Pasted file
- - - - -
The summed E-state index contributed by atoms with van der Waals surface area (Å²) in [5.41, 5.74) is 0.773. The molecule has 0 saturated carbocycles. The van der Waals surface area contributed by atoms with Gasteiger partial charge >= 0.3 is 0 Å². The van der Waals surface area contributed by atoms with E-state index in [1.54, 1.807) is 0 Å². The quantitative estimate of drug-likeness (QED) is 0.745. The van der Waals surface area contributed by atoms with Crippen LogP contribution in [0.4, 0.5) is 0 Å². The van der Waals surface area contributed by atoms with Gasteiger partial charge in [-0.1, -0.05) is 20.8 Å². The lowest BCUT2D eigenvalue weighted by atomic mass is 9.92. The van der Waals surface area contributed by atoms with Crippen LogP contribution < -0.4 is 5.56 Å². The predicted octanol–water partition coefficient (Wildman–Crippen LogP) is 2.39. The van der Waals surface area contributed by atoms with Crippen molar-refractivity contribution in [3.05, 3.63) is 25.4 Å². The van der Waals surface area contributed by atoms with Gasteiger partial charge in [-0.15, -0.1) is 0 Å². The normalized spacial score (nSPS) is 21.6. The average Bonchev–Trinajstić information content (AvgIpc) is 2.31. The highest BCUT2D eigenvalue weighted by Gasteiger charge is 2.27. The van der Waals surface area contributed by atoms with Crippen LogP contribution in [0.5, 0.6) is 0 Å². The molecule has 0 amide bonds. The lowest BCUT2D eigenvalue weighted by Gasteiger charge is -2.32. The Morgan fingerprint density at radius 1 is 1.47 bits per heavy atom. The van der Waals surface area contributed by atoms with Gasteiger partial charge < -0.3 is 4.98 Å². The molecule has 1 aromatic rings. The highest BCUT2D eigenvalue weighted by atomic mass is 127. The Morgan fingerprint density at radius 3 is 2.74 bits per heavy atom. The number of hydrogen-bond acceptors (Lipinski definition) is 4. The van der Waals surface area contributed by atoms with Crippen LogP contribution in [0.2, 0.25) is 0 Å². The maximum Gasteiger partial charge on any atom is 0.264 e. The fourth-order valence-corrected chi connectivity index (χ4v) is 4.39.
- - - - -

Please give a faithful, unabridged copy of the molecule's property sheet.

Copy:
The summed E-state index contributed by atoms with van der Waals surface area (Å²) in [5.41, 5.74) is 0.773. The molecule has 0 saturated carbocycles. The van der Waals surface area contributed by atoms with Gasteiger partial charge >= 0.3 is 0 Å². The van der Waals surface area contributed by atoms with E-state index in [1.54, 1.807) is 0 Å². The quantitative estimate of drug-likeness (QED) is 0.745. The van der Waals surface area contributed by atoms with Crippen LogP contribution in [0.4, 0.5) is 0 Å². The van der Waals surface area contributed by atoms with Gasteiger partial charge in [-0.1, -0.05) is 20.8 Å². The lowest BCUT2D eigenvalue weighted by atomic mass is 9.92. The van der Waals surface area contributed by atoms with Crippen LogP contribution < -0.4 is 5.56 Å². The predicted octanol–water partition coefficient (Wildman–Crippen LogP) is 2.39. The van der Waals surface area contributed by atoms with Crippen molar-refractivity contribution in [3.05, 3.63) is 25.4 Å². The van der Waals surface area contributed by atoms with Gasteiger partial charge in [-0.15, -0.1) is 0 Å². The normalized spacial score (nSPS) is 21.6. The average Bonchev–Trinajstić information content (AvgIpc) is 2.31. The highest BCUT2D eigenvalue weighted by Gasteiger charge is 2.27. The van der Waals surface area contributed by atoms with Crippen LogP contribution in [0.5, 0.6) is 0 Å². The molecule has 0 amide bonds. The lowest BCUT2D eigenvalue weighted by Gasteiger charge is -2.32. The Morgan fingerprint density at radius 1 is 1.47 bits per heavy atom. The van der Waals surface area contributed by atoms with Gasteiger partial charge < -0.3 is 4.98 Å². The molecule has 1 aromatic rings. The highest BCUT2D eigenvalue weighted by atomic mass is 127. The Morgan fingerprint density at radius 3 is 2.74 bits per heavy atom. The number of hydrogen-bond acceptors (Lipinski definition) is 4. The van der Waals surface area contributed by atoms with Crippen LogP contribution in [0.2, 0.25) is 0 Å². The maximum Gasteiger partial charge on any atom is 0.264 e. The fourth-order valence-corrected chi connectivity index (χ4v) is 4.39.